CAPE ELIZABETH, Maine — In the basement of the posh Inn by The Sea, executive chef Mitchell Kaldrovich conducts a fish fry.
He fillets a piece of white fish in a skillet as flames shoot up all around. The “nice, flakey fish” turns a golden brown and the chef plates it on a bed of quinoa tabbouleh with an artistic dash of yogurt lime sauce.
Moments later, as diners at Sea Glass restaurant overlooking the Atlantic Ocean delve into this succulent pollock entree, they nurture themselves and at the same time help sustain a healthy seafood ecology.
The Cape Elizabeth resort, along with a handful of other restaurants across the state, recently committed to feature at least one responsibly harvested fish species from the Gulf of Maine on their menu.
The intent is to relieve pressure on once plentiful but now sparse cod and haddock fisheries by focusing on fish such as dogfish, whiting and redfish, long considered understudies for the stars of the sea.
“We are changing people’s tastes so they will broaden their palates and be ready to eat what the fishermen bring in,” said Rauni Kew, public relations manager for the eco-conscious inn. “Because if they only have cod to bring in, they are all going to starve.”
This year, the commercial cod quota in the Gulf of Maine, which includes Massachusetts and New Hampshire, is 78 percent lower than last year. The term “overfishing” gets bandied about, but the culprit is as vast as the Atlantic, says Jen Levin, sustainable seafood program manager for the Gulf of Maine Research Institute.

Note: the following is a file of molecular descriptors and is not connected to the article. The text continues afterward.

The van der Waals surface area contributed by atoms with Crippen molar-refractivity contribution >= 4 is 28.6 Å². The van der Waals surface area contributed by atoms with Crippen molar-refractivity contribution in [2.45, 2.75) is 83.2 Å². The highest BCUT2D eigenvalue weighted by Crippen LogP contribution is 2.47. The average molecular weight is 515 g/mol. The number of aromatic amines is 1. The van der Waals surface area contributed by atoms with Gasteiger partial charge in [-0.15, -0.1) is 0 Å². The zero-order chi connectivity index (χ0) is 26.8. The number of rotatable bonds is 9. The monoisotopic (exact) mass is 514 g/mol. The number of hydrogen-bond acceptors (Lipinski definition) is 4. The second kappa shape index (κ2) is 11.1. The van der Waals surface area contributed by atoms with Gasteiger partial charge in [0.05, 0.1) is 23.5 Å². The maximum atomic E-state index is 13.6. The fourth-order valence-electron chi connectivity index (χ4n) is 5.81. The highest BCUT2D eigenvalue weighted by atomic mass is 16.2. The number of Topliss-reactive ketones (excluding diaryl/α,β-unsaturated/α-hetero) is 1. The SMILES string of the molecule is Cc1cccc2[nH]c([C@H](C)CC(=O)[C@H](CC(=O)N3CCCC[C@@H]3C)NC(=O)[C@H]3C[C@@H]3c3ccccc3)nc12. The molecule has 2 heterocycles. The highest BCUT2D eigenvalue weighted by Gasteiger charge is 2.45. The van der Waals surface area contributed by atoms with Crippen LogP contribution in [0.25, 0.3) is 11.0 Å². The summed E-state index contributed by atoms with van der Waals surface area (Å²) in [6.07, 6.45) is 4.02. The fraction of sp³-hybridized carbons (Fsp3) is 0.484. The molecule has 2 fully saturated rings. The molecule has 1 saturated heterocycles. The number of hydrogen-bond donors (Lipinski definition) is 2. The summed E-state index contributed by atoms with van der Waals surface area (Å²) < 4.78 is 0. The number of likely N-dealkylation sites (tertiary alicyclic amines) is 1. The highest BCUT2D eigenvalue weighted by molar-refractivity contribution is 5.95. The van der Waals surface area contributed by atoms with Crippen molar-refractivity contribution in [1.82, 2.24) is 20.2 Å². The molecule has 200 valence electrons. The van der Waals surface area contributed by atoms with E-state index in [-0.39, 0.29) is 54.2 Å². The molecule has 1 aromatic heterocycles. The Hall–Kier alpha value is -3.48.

“Fish populations have a dynamic and natural ecosystem that influences food and water temperatures and affects where they like to live,” said Levin. “Scientists are reticent to say, ‘Here’s the answer,’ there are so many different things going on with fish stock populations.”
To take the spotlight off fish that aren’t available and create demand for those that are, the institute went straight to the source.
In February, it launched a culinary partnership with Sea Glass and several Portland eateries such as Local 188 and Five Fifty-Five as well as The Jordan Pond House Restaurant on Mount Desert Island.
“We focus on restaurants because they can change their menus a little more nimbly,” said Levin. “Restaurant owners and chefs are major thought leaders on this. It’s a way to try something in a restaurant setting, instead of buying at a store and cooking at home.”